**Hitoshi Kitada** (*hitoshi@kitada.com*)

*Sun, 10 Oct 1999 04:31:26 +0900*

**Messages sorted by:**[ date ] [ thread ] [ subject ] [ author ]**Next message:**Matti Pitkanen: "[time 928] Re: [time 923] Unitarity"**Previous message:**Stephen P. King: "[time 926] Re: [time 913] Mind over Matter"**In reply to:**Ben Goertzel: "[time 913] RE: [time 912] Re: [time 911] RE: [time 910] Re: [time 909] About your proof of unitarity"**Next in thread:**Matti Pitkanen: "[time 928] Re: [time 923] Unitarity"

Dear Matti,

I looked through your "formal" proof. I agree it is correct as far as

*epsilon>0. And it is free of the criticism that you did not treat the inner
*

product <m|n> of the full states <m| and |n> before (i.e. you considered

<m|P|n> before).

I think physicists might say OK since many of them seem not aware of

mathematics.

My mathematical interest is in how the states <m| and |n> behave as

epsilon ->0. This is necessary to be considered because <m|=<m(z)| and

|n>=|n(z)> actually depend on z=i\epsilon and |m(z)> satisfies

(H+z)|m(z)>=(H_0+z)|m_0>=z|m_0> by your equation (2), hence

H|m(z)>=-z(|m(z)>-|m_0>) which is not necessarily 0 when epsilon>0. If one

wants to have equation H|m(i\epsilon)>=0, one needs to let epsilon ->0. If one

goes to the limit epsilon ->0, they would go outside the Hilbert space \HH.

For if the scattering states |m(i0)> and |n(i0)> remain in \HH, they are

genuine eigenstates of H and scattering does NOT occur. Thus it is necessary

for |m(i0)> and |n(i0)> to be outside \HH. Then the inner product <m(z)|n(z)>

goes to infinity as epsilon ->0 and S-matrix diverges. Thus one has to

consider "generalized" eigenfunctions or eigenvectors |m(i0> and |n(i0)> which

are characterized by the conditions

H|m(i0)>=0, and |m(i0)> does not belong to the Hilbert space \HH.

"Generalized" means that they are outside \HH.

In this respect, formal proof does not give the unitarity.

There will be a way to avoid this difficulty. A physicist Prugovecky whom

Stephen referred to was researching scattering theory when I was a graduate

student (probably he might have been a graduate student too or not long later

than that). As someone whom Stephen referred to said, Prugovecky is aware of

the difficulty of this sort, and uses Gel'fand triple to avoid it. This is

understandable recalling his career in scattering theory. As this example

suggests, physicists could be more careful in their treatment of divergences.

Renormalization technique would not give logical solutions but it could be

replaced by more mathematical arguments, which could be the shortest way to

get physicists' dreams. "Blind mathematicians" could give better help to

physicists than mathematical dreamers could, although personally I like to

remain a dreamer myself. This time I made criticisms on your proofs with a

dare to be away from the standpoint of a dreamer. This was because there

seemed a possibility that a rigorous proof without divergence might have been

gotten if some push was given. I hope you would not take my criticisms as

something like attempts to destroy your proofs.

Best wishes,

Hitoshi

----- Original Message -----

From: Matti Pitkanen <matpitka@pcu.helsinki.fi>

To: <time@kitada.com>

Sent: Sunday, October 10, 1999 12:07 AM

Subject: [time 923] Unitarity

*>
*

*>
*

*> Dear Hitoshi,
*

*>
*

*> I began to ponder your comment and looked formal scattering theory again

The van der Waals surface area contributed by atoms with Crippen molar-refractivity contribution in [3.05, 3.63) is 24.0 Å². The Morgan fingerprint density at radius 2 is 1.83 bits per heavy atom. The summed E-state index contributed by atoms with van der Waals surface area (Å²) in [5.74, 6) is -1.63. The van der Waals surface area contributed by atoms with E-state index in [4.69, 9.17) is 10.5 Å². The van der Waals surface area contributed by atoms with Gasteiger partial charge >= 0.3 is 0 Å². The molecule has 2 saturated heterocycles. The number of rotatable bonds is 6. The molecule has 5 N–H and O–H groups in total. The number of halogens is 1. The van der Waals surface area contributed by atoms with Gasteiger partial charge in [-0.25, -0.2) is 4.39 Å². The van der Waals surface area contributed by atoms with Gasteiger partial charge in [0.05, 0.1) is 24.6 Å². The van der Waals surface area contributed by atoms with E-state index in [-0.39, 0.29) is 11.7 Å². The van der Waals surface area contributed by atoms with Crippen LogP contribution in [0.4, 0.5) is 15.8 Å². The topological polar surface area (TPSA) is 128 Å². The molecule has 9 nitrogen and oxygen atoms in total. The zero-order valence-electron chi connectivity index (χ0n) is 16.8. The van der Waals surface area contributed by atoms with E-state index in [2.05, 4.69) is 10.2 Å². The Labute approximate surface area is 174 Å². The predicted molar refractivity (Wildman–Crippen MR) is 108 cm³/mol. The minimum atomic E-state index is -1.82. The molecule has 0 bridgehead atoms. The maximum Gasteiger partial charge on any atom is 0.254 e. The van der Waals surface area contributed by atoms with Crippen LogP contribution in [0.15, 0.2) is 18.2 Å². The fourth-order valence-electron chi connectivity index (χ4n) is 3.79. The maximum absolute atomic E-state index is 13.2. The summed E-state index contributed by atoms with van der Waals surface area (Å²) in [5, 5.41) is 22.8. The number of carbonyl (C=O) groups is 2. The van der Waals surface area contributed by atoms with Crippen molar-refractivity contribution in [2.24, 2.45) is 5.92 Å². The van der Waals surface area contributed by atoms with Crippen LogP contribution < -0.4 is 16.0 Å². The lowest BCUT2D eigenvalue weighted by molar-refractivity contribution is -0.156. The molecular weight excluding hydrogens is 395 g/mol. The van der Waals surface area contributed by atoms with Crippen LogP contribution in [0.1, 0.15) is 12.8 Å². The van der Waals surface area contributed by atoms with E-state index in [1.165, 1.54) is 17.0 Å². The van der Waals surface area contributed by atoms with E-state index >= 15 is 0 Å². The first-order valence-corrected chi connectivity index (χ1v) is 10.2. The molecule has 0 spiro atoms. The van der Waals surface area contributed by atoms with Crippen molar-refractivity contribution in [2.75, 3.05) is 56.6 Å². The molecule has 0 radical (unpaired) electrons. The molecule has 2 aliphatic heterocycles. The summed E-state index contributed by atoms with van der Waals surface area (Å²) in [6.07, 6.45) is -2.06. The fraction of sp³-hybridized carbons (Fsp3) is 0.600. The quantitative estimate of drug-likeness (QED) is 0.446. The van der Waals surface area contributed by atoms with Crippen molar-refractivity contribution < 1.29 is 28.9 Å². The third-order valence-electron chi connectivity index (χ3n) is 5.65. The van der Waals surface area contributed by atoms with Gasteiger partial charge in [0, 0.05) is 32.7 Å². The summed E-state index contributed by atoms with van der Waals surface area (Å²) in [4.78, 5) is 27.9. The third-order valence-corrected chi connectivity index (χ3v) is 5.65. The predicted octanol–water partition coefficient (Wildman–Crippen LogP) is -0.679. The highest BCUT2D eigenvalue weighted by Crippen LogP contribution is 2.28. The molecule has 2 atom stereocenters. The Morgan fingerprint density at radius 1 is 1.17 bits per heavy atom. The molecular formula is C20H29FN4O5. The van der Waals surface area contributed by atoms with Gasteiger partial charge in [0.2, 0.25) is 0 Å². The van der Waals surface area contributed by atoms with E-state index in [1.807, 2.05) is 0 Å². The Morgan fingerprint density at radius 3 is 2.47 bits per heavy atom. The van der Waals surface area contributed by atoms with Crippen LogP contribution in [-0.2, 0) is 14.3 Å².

*

*> and realized that unitarity proof for S-matrix formally generalizes to
*

*> TGD case.
*

*>
*

*> Denote H_0== L_0(free), H==L_0(tot)= L_0(free)+ L_0(int) and
*

*> V=L_0(int).
*

*>
*

*>
*

*> a) One has the basic equation
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*>
*

*> |m> = |m_0> - 1/(H_0+iepsilon) V |m> (1)
*

*>
*

*>
*

*> b) One can multiply this equation by H_0+iepsilon and move terms
*

*> proportional to |m> to the left hand side to
*

*> get (H+iepsilon)|m> right hand side. Left hand side gives
*

*> (H_0 +V)|m_0> -V|m_0> by adding and subtracting V|m_0>.
*

*> Solving |m> one obtains
*

*>
*

*>
*

*> |m> = |m_0> -1/(H+ iepsilon) V|m_0> (2)
*

*>
*

*>
*

*> c) One can also solve |m_0> from the first equation
*

*>
*

*>
*

*> |m_0> = |m> + 1/(H_0+iepsilon) V|m> (3)
*

*> ******************
*

*>
*

*>
*

*> Consider now the matrix element <m|n>: one must show that this
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*> is <m_0|n_0> in order to prove unitarity.
*

*>
*

*>
*

*> a) Express first <m| in terms of <m_0| using (2)
*

*>
*

*> <m|n> = <m_0|n> +<m_0|V*1/(-H-iepsilon)|n> (4)
*

*>
*

*>
*

*> b) One can use the fact that H annihilates |n>
*

*> to remove 1/(L_0(tot).. term in front of V and replace
*

*> the H=0 by -H_0=0 (due to inner product with <m_0|)
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*> to get
*

*>
*

*> <m|n> = <m_0|n> -<m_0|1/(H_0-iepsilon)V|n>
*

[Hitoshi]

Here not -iepsilon, but +iepsilon.

*> c) But by equation (3) the state proportional to |n> is in fact |n_0>
*

*> and one has
*

*>
*

*> <m|n> =<m_0|n_0>.
*

*>
*

*> Thus one has formal unitarity. The calculation is extremely tricky.
*

*>
*

*>
*

*> What do you think?
*

*>
*

*> Best,
*

*> MP
*

*>
*

*>
*

*>
*

*> P.S
*

*>
*

*> I tend to believe that the condition V|m_1>=0 is correct condition
*

*> since it leads to p-adics and is consistent with quantum criticality
*

*> even if it would not be needed for unitarity.
*

*>
*

*>
*

**Next message:**Matti Pitkanen: "[time 928] Re: [time 923] Unitarity"**Previous message:**Stephen P. King: "[time 926] Re: [time 913] Mind over Matter"**In reply to:**Ben Goertzel: "[time 913] RE: [time 912] Re: [time 911] RE: [time 910] Re: [time 909] About your proof of unitarity"**Next in thread:**Matti Pitkanen: "[time 928] Re: [time 923] Unitarity"

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